Human psychology isn’t generally the first consideration made when setting real estate pricing, but it is nonetheless an important one. The way that we think and behave is often driven by how we feel, and our dealings with numbers serve to demonstrate that fact.
Here we’ll be taking a deep dive into the psychology of real estate pricing, looking at six strategies that use quirks of the human mind to sell and lease properties faster and for more.
To nine, or not to nine?
The wine glasses for $19.99. The TV for $1,599. The car for $13,990. The obsession with nines is called ‘charm pricing’ and is based on the idea that $2.99 sounds far less than $3, while also suggesting that the price has been carefully considered.
Property, being a premium purchase, is a slightly different beast. It can first be argued that the contradictory strategy — ‘prestige pricing’, where you instead round the number — is more applicable, as a higher value hints at a more premium, value-rich purchase.
There’s also the more functional consideration of how people search for property. Most buyers will filter their search results by price, so if you set your asking price at $499,999, you’ll be missed by anyone who sets their minimum to $500,000. As such, it’s generally ill-advised to dress your price to the nines.
The perks of being precise
While nines should be avoided in real estate pricing, there are some advantages of picking a precise number. A 2007 study of 27,000 real estate transactions found that buyers pay more money when prices are specific. The reason, suggested the paper, was that buyers were “primed with small magnitudes”. This means that high levels of precision are usually only seen in small numbers, so the brain is tricked into thinking that, despite its length and complexity, $462,898.12 is more wallet-friendly than $450,000.
Precision brings another factor into play. This 2008 study gave participants a suggested ‘anchor price’ for a plasma TV, then asked them to estimate its actual price. The results were intriguing:
When the suggested price is precise, the estimated price is higher. In real estate terms, this translates to a buyer perceiving less negotiation wiggle room: they assume that because the asking price is specific, it is also firm.
The value of four and seven
The points above don’t mean that you need to come up with an asking price that goes down to the second decimal place. In fact, giving off the impression that you’ve carefully scrutinised price can be as easy as adding a four or a seven.
These numbers sit in real estate purgatory: it’s rare to see them used outside of the first or second digit of a price. But values like $474,000 or $477,000 give the impression of being carefully considered, while still being easy to digest.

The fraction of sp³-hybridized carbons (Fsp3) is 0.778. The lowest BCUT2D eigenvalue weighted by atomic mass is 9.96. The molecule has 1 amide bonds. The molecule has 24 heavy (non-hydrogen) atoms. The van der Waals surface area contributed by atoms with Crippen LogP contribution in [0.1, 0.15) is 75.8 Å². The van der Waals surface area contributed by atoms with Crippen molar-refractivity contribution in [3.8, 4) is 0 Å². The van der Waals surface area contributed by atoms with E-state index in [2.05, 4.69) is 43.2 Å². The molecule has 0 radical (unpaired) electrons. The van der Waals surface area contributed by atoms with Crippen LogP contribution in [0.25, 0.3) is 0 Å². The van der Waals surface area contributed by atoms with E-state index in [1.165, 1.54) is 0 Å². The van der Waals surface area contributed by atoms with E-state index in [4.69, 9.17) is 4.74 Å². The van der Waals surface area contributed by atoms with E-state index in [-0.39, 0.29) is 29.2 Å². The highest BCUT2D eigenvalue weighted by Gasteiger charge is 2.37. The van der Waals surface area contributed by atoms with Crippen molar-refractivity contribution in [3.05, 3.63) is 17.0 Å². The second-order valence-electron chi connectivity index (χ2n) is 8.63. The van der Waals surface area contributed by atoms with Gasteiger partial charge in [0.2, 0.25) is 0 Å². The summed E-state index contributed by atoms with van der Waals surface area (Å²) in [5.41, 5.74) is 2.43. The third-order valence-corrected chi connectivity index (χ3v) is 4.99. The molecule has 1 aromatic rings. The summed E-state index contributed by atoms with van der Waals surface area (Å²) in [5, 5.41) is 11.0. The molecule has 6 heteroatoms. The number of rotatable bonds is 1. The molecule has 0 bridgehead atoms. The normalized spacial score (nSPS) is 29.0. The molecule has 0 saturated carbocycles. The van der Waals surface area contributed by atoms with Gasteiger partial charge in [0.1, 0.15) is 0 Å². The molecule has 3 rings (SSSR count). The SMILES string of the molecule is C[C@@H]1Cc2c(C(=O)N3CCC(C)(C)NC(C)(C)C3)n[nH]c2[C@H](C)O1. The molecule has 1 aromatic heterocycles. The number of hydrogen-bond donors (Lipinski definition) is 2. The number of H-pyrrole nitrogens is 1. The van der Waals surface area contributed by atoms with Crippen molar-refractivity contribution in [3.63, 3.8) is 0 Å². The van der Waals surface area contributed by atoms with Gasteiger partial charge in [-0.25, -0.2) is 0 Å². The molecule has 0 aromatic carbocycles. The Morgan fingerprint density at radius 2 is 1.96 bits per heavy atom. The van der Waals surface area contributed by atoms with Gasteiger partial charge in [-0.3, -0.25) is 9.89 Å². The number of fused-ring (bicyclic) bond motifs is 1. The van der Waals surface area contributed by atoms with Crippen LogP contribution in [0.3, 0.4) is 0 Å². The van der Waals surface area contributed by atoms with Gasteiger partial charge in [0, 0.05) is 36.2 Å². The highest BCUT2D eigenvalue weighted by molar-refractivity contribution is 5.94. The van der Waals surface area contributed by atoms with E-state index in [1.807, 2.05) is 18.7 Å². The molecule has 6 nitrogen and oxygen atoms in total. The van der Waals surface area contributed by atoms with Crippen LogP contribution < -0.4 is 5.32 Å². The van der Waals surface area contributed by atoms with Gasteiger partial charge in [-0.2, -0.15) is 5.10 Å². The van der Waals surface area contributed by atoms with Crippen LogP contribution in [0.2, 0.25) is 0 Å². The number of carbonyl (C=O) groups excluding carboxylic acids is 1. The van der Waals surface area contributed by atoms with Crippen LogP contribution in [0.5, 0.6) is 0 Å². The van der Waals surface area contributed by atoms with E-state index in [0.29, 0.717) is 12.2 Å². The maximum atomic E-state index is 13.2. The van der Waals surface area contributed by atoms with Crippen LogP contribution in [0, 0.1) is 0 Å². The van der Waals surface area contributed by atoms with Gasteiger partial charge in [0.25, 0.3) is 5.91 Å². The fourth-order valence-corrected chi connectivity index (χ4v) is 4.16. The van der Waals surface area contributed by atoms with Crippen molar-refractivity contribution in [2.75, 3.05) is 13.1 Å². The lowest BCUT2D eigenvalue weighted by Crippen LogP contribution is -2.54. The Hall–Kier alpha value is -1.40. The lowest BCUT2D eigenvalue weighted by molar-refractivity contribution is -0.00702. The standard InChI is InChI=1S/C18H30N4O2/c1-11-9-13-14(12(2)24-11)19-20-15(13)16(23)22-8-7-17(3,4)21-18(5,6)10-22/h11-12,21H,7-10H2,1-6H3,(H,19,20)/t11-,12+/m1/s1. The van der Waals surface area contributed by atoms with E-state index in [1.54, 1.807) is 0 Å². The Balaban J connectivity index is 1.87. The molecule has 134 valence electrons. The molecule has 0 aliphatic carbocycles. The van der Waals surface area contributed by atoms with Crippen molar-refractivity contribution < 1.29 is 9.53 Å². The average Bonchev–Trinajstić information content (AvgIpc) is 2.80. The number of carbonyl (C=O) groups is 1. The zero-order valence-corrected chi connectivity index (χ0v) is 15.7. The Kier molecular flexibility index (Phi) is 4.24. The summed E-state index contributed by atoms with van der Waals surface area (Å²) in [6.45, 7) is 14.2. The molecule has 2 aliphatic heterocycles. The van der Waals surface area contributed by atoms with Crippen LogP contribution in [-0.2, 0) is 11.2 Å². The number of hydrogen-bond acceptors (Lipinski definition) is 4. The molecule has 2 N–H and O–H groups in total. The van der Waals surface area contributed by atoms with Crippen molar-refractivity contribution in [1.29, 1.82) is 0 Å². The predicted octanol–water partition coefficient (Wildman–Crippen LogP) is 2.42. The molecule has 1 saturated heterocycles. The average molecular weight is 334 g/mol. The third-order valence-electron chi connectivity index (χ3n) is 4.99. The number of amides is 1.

When cents make sense
How do you write your price? For clarity’s sake, most agents choose the $XXX,XXX format, which is a perfectly effective method. Removing the comma can make us perceive the price as smaller, although for six or seven figure sums this can hinder readability. Replacing the final three digits with a ‘K’ can do the same, but as we discussed earlier, a home is a premium purchase that should be positioned as such — you don’t necessarily want to reduce the perceived value.
However, this quirk of psychology does have its advantages. Just as making the format shorter can give the impression that the value is smaller, lengthening the format can make the value look larger.
This tactic is useful when you’re lowering the price of a property. For example, announcing that you’re taking $50,000.00 off the asking price is more impactful than doing the same with $50K, even though the dollar amount being discounted is exactly the same.
Men like red prices
This might sound like the sort of fact that you’d find in a chain letter forwarded to your early-2000s Hotmail inbox, but this meticulous 2013 study has affirmed it to be true: men are more likely to buy something if its price is displayed in red.
This is because a red price captures the attention by setting off primal ‘heuristic’ processing, and because it is commonly associated with savings.
While this strategy is perhaps more effective on the supermarket shelf than the agency window or listing, it can still be used to grab and hold the male gaze.
Remove the dollar sign
The pain of paying is a real and measurable phenomenon which can be triggered very easily. So easily, in fact, that the mere presence of a currency symbol, be it $, £ or €, can be enough to clamp a potential customer’s wallet shut.
In real estate marketing, the dollar sign can play an important role: often posters, flyers and online ads have a host of numbers, so it’s important to indicate which is the price. However, sometimes the price is so obvious that it doesn’t actually need to be prefixed with a ‘$’. In these situations, taking it out might make potential buyers more open to giving you a call.
At the end of the day, real estate pricing is less about the actual value that you apply to a property, and more about understanding how a potential buyer will perceive that value. Each of the tips above might only nudge the arrow slightly in the client or agent’s direction, but when you’re talking about a six or seven-figure purchase, even the smallest deviation can mean serious money.
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